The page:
Here in Peru, we use the Peruvian Sol as currency. The symbol for the Sol being S/ and the currency code being PEN, the Sol is divided into 100 cents or céntimos like the American dollar. The Sol comes in .5, .10, .20, .50, 2, and 5 dollar coins and 10, 20, 50, 100, and the ever so elusive 200 dollar bills. And because I’m your neighborhood history lover let me give ya’ll the back story right quick:
The Sol is relatively new having been only been around since 1991 when Bryan Adams still was belting out the soft rock jams. Due to hyperinflation during the presidency of Alan Garcia (who also ran for president this year), the Sol replaced an earlier form of Peruvian currency called the Inti – named after the Incan sun god. And if your Spanish game isn’t on point and you haven’t caught on yet Sol means “sun.” Since the its introduction to the economy, the sol’s exchange rate has fluctuated between 2.2 to 3.66 with the current rate being S/1.00 = $3.00.
Anywho, I recently read something online that stated that Peru is one of the cheapest places in the world to live. After reading it, honestly, I wasn’t that surprised – Every time I come back from the market, I mentally convert the money I spent dollars and think about how far the dollar would go here and of course day dream about how great it would be if we got paid in dollars. I’m sure you guys at home also figured that the cost of living here is much cheaper than in the States but I wanted to give you guys an inside look into the wallet of a poor Peace Corps Volunteer so I made a chart documenting my purchases for the past week and a half:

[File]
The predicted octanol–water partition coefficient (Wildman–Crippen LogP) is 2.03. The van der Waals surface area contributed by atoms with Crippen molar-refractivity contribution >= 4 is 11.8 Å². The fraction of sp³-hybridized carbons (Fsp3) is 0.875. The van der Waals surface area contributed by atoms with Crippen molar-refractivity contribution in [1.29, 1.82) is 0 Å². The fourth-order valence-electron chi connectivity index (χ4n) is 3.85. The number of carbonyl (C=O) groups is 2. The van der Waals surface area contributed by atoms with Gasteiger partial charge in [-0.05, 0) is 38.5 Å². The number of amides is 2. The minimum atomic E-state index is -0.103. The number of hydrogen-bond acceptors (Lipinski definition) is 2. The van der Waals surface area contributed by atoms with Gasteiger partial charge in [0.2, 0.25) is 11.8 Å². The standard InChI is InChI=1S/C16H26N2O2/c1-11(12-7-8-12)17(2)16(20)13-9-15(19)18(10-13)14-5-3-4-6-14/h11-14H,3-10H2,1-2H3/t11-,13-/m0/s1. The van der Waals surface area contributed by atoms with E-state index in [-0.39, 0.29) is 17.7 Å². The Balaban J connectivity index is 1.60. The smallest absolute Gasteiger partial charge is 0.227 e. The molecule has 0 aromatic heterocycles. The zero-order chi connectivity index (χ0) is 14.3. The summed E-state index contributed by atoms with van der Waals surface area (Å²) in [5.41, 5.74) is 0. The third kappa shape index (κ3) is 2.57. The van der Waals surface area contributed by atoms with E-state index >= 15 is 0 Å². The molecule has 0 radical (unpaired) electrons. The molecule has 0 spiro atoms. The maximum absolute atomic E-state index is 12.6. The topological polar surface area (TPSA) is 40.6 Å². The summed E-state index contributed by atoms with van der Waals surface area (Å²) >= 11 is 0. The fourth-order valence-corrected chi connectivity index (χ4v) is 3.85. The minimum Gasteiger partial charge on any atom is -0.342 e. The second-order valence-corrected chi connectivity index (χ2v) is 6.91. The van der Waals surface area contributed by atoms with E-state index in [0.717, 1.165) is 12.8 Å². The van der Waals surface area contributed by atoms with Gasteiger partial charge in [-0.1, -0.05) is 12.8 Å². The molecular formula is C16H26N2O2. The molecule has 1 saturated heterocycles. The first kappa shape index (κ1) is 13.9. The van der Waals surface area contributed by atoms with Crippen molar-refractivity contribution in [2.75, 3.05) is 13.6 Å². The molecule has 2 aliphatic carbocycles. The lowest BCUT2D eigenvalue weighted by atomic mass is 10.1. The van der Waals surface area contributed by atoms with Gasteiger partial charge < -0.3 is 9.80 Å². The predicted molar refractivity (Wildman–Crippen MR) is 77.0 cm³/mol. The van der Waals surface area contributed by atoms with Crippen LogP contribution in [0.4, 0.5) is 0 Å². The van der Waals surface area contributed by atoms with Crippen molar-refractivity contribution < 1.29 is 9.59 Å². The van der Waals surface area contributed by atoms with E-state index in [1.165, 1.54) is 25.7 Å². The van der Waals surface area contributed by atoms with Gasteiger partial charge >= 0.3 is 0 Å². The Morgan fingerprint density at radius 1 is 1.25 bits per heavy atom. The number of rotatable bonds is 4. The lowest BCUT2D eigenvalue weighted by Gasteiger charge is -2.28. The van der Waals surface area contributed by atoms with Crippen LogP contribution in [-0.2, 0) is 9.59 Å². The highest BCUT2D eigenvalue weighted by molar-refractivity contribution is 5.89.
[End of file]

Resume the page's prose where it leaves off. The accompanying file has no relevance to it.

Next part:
Note: Ya’ll are probably wondering how on earth I am feeding myself with the items on the chart but its important to say that I only buy my food for breakfast and dinner. I eat all of my lunches with my host family and pay S/4.00 for every lunch I eat with them. For breakfast, I usually eat something light like fruit or eggs. And because the principal meal is lunch and I am served incomprehensibly large portions, I am never too hungry for dinner so that tends to be very light as well.
I know this isn’t the “whole picture” when it comes to all of the expenses you might have in Peru but as you can clearly see that things here are extremely cheap. In the States you could never find a pomegranate or avocado for less that $1 – And as The Rock says, you bet your candy a** that the fruit at Whole Foods isn’t nearly as fresh as the stuff you find in the market here. And just think, instead of paying $15 for a half a pound of Amazonas coffee sold by Starbucks, you could be paying $3 for 2 lbs. of that same (and no doubt fresher) coffee. On top of things like food prices, average rent here for a room with a private bathroom is between S/100 – S/200 ($33 – $66) a month. And a ride from one side of town to the other on a mototaxi (the closet thing we have to public transport) would be about S/2 ($.66).
When people visit Peru they often visit large tourist cities like Cusco, Arequipa, and Lima dropping serious cash and not really experiencing the relative “cheapness” of Peru. I would assume that most visitors leave with an unrealistic sense of what spending money day in and day out is really like here. I know that I always talk about (and my talk about I mean endlessly complain about) how much I miss American food but I know that one thing I’ll miss is being able to find such cheap, fresh produce and how far my soles take me.
So the next time you gotta buy the three pomegranate at the market, think of me and let your eyes turn green with jealousy cause I’m out here in South America straight winning.
Until next time, ya’ll!